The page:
Pennsylvania is grappling with the challenge of managing a growing senior population amidst a declining working-age population, a trend that has become increasingly complex in recent years. The state must now manage an increased demand for services and how best to provide them. Governor Josh Shapiro’s proposed budget includes increased funding to support a 10-year master plan being developed by the Department of Aging to strengthen its Area Agencies on Aging and keep costs down.
Governor Proposes Increased Funding to Address Aging Population
The governor’s proposed budget includes additional funding to support a 10-year master plan being developed by the Department of Aging. Acting Secretary Jason Kavulich says that these investments come at a high cost, but they ensure that older residents get to live and age in their homes and communities safely, with the dignity and respect they deserve.
Expanded Funding Aims to Keep Seniors Living in Their Homes
Additional lottery funding has been requested for a $10 million increase in the Area Agency on Aging network and $1 million in senior center grants. This funding will help reduce waiting lists for services included in the department’s OPTIONS Program, increase support for senior community centers, and assist adults with staying in their homes. The department is looking at new ways of doing things, such as providing a $10,000 “modification investment” in a person’s home to refit the bathroom, which would prevent them from having to go to a nursing home.
Concerns Raised About Proposed Timeline for Funding Increases
Rep. James Struzzi, R-Indiana, expressed concern that the proposed provisions would not take effect until July 2024 and asked Kavulich to work with the administration to expedite the process. Kavulich responded that they would gladly be a part of any conversation that “helps move the needle forward quicker.”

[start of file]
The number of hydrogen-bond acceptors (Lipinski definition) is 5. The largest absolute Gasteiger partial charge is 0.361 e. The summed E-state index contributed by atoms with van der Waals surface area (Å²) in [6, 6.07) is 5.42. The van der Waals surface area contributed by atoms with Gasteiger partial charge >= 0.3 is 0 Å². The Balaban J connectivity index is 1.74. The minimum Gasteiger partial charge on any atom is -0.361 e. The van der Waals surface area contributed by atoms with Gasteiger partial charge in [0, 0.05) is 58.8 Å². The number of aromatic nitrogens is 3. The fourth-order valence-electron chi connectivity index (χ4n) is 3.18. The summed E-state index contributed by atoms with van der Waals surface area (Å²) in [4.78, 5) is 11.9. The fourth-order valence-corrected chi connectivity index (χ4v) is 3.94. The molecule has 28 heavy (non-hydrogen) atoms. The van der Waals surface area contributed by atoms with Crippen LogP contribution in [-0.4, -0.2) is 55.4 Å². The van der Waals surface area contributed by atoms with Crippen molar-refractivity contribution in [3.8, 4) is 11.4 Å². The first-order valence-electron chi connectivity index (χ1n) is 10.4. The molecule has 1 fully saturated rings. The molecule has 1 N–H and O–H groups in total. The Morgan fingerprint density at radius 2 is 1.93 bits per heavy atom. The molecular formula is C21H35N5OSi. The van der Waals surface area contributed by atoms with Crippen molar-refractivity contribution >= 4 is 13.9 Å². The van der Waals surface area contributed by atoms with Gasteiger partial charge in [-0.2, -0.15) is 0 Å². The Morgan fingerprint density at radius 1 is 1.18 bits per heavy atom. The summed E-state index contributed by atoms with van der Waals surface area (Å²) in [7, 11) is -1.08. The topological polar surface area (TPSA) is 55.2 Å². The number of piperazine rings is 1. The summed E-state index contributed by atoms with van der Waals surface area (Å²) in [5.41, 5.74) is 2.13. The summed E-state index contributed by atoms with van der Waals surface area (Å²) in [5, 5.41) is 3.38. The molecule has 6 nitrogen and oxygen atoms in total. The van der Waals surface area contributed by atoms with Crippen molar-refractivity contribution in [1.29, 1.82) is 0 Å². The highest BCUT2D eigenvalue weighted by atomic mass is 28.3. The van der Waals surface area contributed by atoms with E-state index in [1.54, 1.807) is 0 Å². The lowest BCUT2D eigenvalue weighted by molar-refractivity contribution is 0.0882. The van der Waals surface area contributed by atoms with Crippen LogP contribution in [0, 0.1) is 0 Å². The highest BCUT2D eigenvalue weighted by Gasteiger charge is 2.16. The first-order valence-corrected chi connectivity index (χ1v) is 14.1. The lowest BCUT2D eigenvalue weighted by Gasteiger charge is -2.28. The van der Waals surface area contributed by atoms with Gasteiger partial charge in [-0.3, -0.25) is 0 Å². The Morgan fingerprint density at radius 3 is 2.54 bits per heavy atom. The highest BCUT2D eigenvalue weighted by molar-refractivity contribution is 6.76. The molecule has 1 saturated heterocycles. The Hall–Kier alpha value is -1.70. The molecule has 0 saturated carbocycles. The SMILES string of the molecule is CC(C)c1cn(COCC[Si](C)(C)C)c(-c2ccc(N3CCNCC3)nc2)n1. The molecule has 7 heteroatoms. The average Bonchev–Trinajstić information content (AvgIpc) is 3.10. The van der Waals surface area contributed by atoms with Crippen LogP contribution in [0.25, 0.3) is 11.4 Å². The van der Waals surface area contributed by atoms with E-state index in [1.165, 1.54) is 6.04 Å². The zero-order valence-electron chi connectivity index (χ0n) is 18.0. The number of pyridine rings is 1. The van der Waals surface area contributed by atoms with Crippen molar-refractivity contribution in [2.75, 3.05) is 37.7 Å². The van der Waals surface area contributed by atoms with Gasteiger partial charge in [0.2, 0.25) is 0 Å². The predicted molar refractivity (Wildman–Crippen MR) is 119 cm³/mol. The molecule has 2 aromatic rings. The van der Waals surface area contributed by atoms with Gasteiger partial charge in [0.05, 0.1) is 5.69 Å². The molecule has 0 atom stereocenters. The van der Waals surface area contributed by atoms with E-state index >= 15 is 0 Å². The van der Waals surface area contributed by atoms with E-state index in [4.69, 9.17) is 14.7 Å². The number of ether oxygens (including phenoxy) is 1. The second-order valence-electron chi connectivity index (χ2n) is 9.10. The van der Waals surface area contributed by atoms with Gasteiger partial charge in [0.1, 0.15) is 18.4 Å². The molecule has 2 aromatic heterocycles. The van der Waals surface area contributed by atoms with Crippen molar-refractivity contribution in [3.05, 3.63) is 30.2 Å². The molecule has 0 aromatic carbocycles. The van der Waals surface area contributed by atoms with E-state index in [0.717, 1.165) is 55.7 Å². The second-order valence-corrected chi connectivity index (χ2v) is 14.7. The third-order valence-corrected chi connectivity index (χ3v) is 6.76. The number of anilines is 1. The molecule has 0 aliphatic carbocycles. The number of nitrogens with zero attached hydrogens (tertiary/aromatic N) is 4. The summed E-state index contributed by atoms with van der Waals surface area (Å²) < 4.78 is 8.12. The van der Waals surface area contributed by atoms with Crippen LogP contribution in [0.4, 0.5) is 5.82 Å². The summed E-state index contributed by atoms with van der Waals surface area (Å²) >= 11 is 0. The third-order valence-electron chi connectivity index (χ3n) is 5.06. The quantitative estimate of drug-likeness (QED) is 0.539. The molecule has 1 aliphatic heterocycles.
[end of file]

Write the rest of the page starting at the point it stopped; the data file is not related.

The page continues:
Proposed Budget Addresses Food Security and Senior Centers
The proposed budget addresses food security with an increase in the minimum Supplemental Nutrition Assistance Program benefit. Eligible seniors’ minimum benefit would increase from $23 to $35, which Kavulich said is critical given inflation, the rising cost of groceries, and SNAP emergency allotments that ended in February. The state’s 517 senior centers receive $7 million worth of grant requests annually for a program that is currently funded at $2 million.
Pharmaceutical Assistance for Elderly Moratorium to Expire
The Pharmaceutical Assistance Contract for the Elderly (PACE) moratorium is set to expire in December. PACE Director Tom Snedden said that the expiry of the moratorium would result in half of the 10,000 people who maintain their prescription drug benefits despite disqualifying increases to their income from Social Security cost of living adjustments losing their coverage entirely, and the other half would move from PACE to PACENET. He said that 20,000 people would be impacted by the 8.7% Social Security cost of living adjustment next year, and additional legislation would be required for further extensions.
Department of Aging Explores Innovative Ideas to Support Aging Population
The Department of Aging is exploring innovative ideas under their OPTIONS and SHARE programs, such as retirement communities and ECHO cottages, which are small, separate residences temporarily placed on the property of a friend or relative’s home.